We read an interesting article recently about Smart textiles – devices or additives impregnated/included in fibre to create new fibre properties and functions.
As seen in both Seta and ActiVLayr, functional additives can introduce huge opportunities for fibres to solve problems in new ways. The theory goes that if an additive has a desirable property, including it into a fibre will give that fibre those properties. Although it’s not quite that simple, it has worked for us and helped us deliver new products.
Here’s a little excerpt from that article we mentioned:
The words “smart textiles” have generated much discussion in the industry and the media recently. India-based market research firm Markets and Markets has estimated the value of this high-tech textile sector to be about $4.7 billion by 2020. Given that the smart textile industry was estimated to be less than $1 billion in 2014, the anticipated growth is phenomenal: a cumulative annual growth rate of 30 percent.
In a speech April 1, when Dr. Rafael Reif, president of the Massachusetts Institute of Technology (MIT) announced the new public/private consortium, Advanced Functional Fabrics of America (AFFOA), he shared a prediction made by Dr. Yoel Fink, a member of the MIT faculty and the Director and CEO of AFFOA. Fink described the potential of AFFOA as the fiber equivalent of Moore’s Law. “You might call it the ‘AFFOA Law:’ the number of devices in a fiber will double every 12 months, inventing an industry that does not yet exist. Not just a handful of products, but a whole new industry,” Dr. Reif reported.
As the smart textiles sector is evolving and not yet really defined, to propose a bold projection to gauge the growth may be premature. Nevertheless, it sets the stage for this sector that has tremendous enthusiasm among stakeholders. This mood is quite evident with the government as well, as it has invested heavily in the AFFOA, whose overarching goal is to revolutionize textile manufacturing in the United States.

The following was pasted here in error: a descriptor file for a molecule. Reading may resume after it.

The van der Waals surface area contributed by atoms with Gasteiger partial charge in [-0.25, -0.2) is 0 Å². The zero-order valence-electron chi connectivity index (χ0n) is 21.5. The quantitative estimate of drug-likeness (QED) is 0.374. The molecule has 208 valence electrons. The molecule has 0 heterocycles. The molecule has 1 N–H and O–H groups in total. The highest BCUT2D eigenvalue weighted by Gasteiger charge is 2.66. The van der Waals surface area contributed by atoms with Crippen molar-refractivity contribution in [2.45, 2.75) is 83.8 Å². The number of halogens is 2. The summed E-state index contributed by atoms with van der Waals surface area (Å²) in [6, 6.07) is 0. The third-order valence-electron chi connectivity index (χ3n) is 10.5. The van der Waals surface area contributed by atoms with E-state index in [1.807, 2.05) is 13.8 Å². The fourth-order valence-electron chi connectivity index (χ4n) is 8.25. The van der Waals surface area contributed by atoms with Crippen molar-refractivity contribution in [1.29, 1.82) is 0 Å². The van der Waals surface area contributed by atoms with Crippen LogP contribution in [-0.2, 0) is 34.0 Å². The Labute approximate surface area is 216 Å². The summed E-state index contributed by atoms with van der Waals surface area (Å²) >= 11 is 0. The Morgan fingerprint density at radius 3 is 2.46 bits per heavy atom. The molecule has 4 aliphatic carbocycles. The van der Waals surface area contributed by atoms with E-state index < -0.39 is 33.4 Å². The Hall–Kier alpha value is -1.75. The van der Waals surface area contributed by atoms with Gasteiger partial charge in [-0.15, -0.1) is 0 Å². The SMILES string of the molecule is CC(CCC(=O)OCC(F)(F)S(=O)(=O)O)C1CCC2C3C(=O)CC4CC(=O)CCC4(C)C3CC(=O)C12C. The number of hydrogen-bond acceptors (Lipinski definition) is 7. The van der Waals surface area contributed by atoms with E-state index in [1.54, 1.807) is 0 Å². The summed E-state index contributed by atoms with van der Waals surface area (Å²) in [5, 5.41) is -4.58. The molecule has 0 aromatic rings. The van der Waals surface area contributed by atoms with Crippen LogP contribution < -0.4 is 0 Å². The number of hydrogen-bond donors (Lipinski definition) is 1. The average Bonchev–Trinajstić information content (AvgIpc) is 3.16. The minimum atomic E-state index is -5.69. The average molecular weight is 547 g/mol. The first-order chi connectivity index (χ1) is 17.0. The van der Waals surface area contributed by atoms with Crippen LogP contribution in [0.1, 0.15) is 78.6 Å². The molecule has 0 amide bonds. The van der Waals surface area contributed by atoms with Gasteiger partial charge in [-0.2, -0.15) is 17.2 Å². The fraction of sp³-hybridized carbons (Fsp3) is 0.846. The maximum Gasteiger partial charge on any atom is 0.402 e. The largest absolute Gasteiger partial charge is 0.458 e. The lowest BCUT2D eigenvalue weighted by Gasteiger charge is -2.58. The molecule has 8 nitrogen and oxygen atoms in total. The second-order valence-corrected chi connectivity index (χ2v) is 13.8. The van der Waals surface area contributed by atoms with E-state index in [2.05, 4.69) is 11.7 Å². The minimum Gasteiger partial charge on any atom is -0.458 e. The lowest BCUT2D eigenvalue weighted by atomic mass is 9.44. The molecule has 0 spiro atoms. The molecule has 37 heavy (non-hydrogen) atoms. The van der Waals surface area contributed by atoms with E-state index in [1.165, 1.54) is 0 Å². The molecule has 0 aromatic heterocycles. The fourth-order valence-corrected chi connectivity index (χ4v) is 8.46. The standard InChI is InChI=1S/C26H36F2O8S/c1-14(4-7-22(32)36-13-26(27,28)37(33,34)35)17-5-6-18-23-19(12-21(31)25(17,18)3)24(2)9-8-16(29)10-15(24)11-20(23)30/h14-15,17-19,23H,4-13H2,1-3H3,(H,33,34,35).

What does it mean to be “smart?”
Smart textiles are those that are nontraditional, have interactive functionalities and have new or non-commodity applications. This definition is broad-based to accommodate the diverse nature of the value-added textiles sector. It is not in the best interest of the industry to try to dwell too much on establishing a concise definition. However, as the field is nascent and emerging, it would serve the industry well to group those sectors that can be brought into the smart textiles folder.
It will be a challenge to adopt a universally acceptable definition to precisely categorize this sector, as it can involve the entire fiber-to-fashion supply chain in developing new advanced textile products. An inclusive description could be this: smart textiles are next generation advanced textiles for which applications are evolving and, in some cases, yet to be developed.
That interesting article can be found here.